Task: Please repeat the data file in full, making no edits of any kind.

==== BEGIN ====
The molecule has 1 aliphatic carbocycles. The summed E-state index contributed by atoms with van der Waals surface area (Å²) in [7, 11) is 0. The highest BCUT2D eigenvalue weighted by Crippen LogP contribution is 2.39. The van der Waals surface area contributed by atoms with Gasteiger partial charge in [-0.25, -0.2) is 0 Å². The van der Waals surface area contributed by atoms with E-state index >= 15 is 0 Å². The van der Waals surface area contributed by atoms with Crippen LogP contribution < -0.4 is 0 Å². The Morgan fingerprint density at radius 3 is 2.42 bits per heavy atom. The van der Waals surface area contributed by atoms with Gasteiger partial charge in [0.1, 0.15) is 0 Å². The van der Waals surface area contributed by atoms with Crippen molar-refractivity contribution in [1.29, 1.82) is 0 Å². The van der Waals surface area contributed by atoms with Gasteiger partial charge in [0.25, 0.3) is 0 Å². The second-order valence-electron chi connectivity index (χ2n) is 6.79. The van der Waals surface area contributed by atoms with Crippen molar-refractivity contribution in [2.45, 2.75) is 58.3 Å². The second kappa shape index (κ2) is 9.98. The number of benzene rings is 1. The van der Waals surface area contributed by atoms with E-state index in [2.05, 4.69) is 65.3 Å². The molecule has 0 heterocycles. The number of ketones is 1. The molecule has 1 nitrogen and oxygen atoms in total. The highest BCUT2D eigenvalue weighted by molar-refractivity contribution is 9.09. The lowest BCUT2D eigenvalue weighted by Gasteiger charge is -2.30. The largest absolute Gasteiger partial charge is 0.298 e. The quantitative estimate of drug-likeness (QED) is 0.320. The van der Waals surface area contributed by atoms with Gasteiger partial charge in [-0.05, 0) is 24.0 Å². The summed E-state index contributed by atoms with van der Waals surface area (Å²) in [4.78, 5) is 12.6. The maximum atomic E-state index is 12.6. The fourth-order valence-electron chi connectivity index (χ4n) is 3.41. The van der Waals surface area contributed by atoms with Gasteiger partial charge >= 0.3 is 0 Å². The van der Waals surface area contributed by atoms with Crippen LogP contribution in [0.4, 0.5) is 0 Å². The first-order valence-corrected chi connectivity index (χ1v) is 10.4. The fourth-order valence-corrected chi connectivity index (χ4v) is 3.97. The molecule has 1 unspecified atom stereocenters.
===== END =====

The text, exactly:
The molecule has 1 aliphatic carbocycles. The summed E-state index contributed by atoms with van der Waals surface area (Å²) in [7, 11) is 0. The highest BCUT2D eigenvalue weighted by Crippen LogP contribution is 2.39. The van der Waals surface area contributed by atoms with Gasteiger partial charge in [-0.25, -0.2) is 0 Å². The van der Waals surface area contributed by atoms with E-state index >= 15 is 0 Å². The van der Waals surface area contributed by atoms with Crippen LogP contribution < -0.4 is 0 Å². The Morgan fingerprint density at radius 3 is 2.42 bits per heavy atom. The van der Waals surface area contributed by atoms with Gasteiger partial charge in [0.1, 0.15) is 0 Å². The van der Waals surface area contributed by atoms with Crippen molar-refractivity contribution in [1.29, 1.82) is 0 Å². The van der Waals surface area contributed by atoms with Gasteiger partial charge in [0.25, 0.3) is 0 Å². The second-order valence-electron chi connectivity index (χ2n) is 6.79. The van der Waals surface area contributed by atoms with Crippen molar-refractivity contribution in [2.45, 2.75) is 58.3 Å². The second kappa shape index (κ2) is 9.98. The number of benzene rings is 1. The van der Waals surface area contributed by atoms with E-state index in [2.05, 4.69) is 65.3 Å². The molecule has 0 heterocycles. The number of ketones is 1. The molecule has 1 nitrogen and oxygen atoms in total. The highest BCUT2D eigenvalue weighted by molar-refractivity contribution is 9.09. The lowest BCUT2D eigenvalue weighted by Gasteiger charge is -2.30. The largest absolute Gasteiger partial charge is 0.298 e. The quantitative estimate of drug-likeness (QED) is 0.320. The van der Waals surface area contributed by atoms with Gasteiger partial charge in [-0.05, 0) is 24.0 Å². The summed E-state index contributed by atoms with van der Waals surface area (Å²) in [4.78, 5) is 12.6. The maximum atomic E-state index is 12.6. The fourth-order valence-electron chi connectivity index (χ4n) is 3.41. The van der Waals surface area contributed by atoms with Gasteiger partial charge >= 0.3 is 0 Å². The van der Waals surface area contributed by atoms with Crippen LogP contribution in [0.4, 0.5) is 0 Å². The first-order valence-corrected chi connectivity index (χ1v) is 10.4. The fourth-order valence-corrected chi connectivity index (χ4v) is 3.97. The molecule has 1 unspecified atom stereocenters.